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I had planned an overnight hike on South Carolina’s Foothills Trail when an unexpected surgery from which I was still recuperating precluded carrying a fully-loaded backpack. To help me, Heyward Douglass, executive director of the Foothills Trail Conference, devised a couple of day hikes incorporating side trails that enabled me to cover basically the same terrain and distances. He even offered to arrange shuttles and do the hikes with me.
As we walk the gently descending East Fork Trail, Heyward informs me that the 77-mile Foothills Trail starts at Table Rock State Park with views of the Piedmont, ascends South Carolina’s highest point on Sassafras Mountain, swings around Lake Jocassee and parallels the Chattooga River for more than eight miles before ending in Oconee State Park. He is relating that it possibly has more waterfalls (close to a dozen) than any other trail of its length when he stops so short I almost run into him. An entomologist by profession, he points to an elaborately constructed web strung across the trail and informs me, “Spiders expend so much energy building a web that, if they have to do any major reconstruction on it shortly after originally building it, they can exhaust themselves. In fact, it takes so much out of them to produce the silk that they eat web parts that are wearing out so that they can reclaim some of the energy it took to produce it.”
Continuing through rhododendron and mountain laurel thickets to turn onto the Chattooga River Trail at 2.5 miles, I find he appreciates and knows these forestlands well. Throughout our journey, he points out Fraser magnolia can be identified by the “Mickey Mouse ears” growing at the tops of its leaves, that Acadian flycatchers build nests on branches over water and that Louisiana water thrushes are ground nesters.
From here on, the Chattooga (yes, the river was the setting for the movie “Deliverance,” but it was filmed at whitewater rapids several miles downstream) is the focal point of the hike. It reminds me of Red Creek in West Virginia’s Dolly Sods, with a place to camp at 2.6 miles and a sandy beach that invites sunbathing or wading in the shallow water. We pass several anglers hoping to hook some of the trout the fish hatchery has raised and released.
At 4.5 miles, the Foothills Trail comes in from the left and the two trails are one for less than a mile, where the Foothills Trail rises to the left to continue to Burrell’s Ford Road. We stay beside the river to take the .1-mile side trail to Spoonauger Falls as it cascades 50 feet along a stair-stepped rock face.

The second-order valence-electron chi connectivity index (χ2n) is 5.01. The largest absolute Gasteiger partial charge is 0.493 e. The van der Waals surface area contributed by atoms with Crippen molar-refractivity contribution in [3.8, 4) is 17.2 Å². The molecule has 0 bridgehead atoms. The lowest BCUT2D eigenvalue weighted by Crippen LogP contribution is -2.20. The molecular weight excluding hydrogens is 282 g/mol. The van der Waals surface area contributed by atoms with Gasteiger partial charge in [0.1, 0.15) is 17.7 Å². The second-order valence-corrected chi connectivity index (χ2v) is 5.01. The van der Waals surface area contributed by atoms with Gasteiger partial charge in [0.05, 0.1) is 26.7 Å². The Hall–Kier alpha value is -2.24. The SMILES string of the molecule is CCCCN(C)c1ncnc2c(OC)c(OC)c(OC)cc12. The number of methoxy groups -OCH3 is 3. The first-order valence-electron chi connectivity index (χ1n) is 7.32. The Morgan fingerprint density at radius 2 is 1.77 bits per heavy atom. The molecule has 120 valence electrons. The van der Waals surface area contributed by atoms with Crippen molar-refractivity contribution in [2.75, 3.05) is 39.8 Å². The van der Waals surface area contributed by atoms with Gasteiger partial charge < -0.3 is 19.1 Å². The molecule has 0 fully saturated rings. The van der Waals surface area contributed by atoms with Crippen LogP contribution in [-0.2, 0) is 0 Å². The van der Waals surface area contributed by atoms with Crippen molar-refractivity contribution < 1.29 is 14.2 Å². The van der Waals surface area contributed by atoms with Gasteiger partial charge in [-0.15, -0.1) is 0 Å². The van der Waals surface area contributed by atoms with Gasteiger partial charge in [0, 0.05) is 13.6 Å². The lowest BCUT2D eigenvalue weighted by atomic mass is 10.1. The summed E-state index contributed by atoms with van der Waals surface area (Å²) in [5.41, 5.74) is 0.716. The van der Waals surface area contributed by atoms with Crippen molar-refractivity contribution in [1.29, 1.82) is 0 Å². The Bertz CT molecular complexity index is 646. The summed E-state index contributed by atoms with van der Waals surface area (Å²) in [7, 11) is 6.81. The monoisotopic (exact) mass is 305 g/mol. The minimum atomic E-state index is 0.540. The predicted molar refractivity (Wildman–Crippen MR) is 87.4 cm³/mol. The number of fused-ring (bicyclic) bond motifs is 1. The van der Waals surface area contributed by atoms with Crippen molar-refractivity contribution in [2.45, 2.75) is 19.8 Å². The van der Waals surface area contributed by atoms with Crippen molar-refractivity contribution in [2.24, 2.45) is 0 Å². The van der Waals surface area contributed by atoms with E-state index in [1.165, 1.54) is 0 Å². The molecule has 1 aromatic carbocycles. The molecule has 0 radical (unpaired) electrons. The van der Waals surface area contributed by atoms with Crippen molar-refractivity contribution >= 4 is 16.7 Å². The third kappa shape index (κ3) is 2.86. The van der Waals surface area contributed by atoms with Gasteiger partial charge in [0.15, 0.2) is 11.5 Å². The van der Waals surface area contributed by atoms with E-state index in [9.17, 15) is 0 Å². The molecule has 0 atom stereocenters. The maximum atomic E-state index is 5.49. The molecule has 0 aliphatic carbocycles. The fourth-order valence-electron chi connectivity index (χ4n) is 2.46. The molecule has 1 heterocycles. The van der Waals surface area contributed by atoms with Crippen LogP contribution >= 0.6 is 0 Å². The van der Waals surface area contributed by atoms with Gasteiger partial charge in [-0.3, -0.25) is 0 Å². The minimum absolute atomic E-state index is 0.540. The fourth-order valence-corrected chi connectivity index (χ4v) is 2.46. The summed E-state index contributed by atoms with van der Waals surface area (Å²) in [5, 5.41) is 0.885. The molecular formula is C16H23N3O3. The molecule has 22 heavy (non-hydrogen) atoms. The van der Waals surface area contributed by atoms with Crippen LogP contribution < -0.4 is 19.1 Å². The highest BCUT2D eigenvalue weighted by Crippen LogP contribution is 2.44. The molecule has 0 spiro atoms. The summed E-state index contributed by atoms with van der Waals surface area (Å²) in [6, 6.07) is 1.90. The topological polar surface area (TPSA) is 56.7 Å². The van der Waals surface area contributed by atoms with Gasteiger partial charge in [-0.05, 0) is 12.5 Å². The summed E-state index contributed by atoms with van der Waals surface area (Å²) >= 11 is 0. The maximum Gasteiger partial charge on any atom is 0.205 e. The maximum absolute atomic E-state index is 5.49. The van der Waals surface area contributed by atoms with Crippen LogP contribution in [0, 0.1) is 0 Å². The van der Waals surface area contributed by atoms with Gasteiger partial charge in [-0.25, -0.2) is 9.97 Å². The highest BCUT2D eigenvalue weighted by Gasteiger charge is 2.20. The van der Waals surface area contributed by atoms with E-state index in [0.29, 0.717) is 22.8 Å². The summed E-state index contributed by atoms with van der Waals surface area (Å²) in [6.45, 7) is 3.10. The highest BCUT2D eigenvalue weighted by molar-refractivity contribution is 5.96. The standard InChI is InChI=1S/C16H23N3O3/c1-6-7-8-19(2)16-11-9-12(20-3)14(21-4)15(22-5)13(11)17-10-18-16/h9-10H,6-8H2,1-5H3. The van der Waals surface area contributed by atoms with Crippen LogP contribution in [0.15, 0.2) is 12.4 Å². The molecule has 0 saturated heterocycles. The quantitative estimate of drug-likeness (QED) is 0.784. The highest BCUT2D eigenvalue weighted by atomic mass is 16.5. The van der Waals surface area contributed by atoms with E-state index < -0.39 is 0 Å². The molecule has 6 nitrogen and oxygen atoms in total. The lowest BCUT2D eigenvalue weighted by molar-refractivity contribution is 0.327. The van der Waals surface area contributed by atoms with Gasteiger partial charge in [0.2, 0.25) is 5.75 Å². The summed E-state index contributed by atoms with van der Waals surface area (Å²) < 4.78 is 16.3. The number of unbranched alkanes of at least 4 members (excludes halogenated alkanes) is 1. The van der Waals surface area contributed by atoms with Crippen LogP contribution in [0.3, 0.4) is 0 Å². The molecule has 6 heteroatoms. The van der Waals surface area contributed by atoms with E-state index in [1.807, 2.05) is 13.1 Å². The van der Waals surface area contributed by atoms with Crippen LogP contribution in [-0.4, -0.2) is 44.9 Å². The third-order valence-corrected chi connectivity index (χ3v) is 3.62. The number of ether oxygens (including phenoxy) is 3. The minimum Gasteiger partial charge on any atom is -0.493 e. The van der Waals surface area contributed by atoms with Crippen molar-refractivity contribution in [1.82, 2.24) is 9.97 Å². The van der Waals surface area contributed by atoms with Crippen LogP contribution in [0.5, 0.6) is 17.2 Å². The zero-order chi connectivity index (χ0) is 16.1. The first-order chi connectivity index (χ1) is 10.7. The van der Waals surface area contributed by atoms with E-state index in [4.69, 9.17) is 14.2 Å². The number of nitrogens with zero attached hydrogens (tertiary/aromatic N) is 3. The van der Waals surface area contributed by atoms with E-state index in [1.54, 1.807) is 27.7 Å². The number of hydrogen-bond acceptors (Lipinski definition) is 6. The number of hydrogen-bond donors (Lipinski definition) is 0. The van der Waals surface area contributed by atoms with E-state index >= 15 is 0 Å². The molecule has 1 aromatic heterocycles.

Georgia is on the other side of the river when we cross Burrell’s Ford Road and, at 5.3 miles, come to a deluxe forest service campground, complete with picnic tables, pit toilets and poles with cables for hanging bear bags. This is your destination for the night if doing this as an overnighter. Heyward and I ascend the dirt road to the parking area to end our first day at 5.5 miles.
The following morning we leave the parking area on the Foothills Trail, arriving in .5 mile at the side trail to King Creek Falls. Maybe it’s the lighting at the time of day we arrive, but I find this a most welcoming place. Dropping 75 feet, the water sparkles in the sunshine, which is also highlighting the deep green of mid-summer’s foliage. The base pool has a sandy bottom and fallen logs provide places to sit and take it all in.
Back onto the Foothills Trail, we come to one of Heyward’s favorite places at 2.1 miles. A wide, nearly flat rock formation juts far into the river, providing a platform from which to take in the scene for hundreds of yards both up and down the waterway. Here we meet the Trail Boys, as they called themselves, a dozen young men on an overnight journey led by Cliff Stoltzfus from the Foothills Fellowship in nearby Westminster. As he is wont to do with everyone we meet, Heyward can’t resist telling them about the wonders of the trail they are hiking and how they can obtain more information and a guidebook from the Foothills Trail Conference. At 2.9 miles, Heyward directs me to bear left onto the gently-rising 2.7-mile Big Bend Trail to return to our shuttled car as my recuperating body was probably not up to the challenge of continuing on the Foothills Trail.
However, he has provided me with the particulars of the trail’s route for those of you who wish to complete the second day hike or are doing the overnight journey I had originally planned. The Chattooga River’s 30-foot Big Bend Falls is reached by a side trail 3.6 miles into the day, there’s a campsite at 5.1 miles and a section of rugged ups and downs high above the river that begins at 6.3 miles. Licklog and Pigpen Falls mark the trail’s left turn away from the Chattooga at 8.1 miles and the journey’s end is 8.9 miles in the Nicholson Ford Road parking area.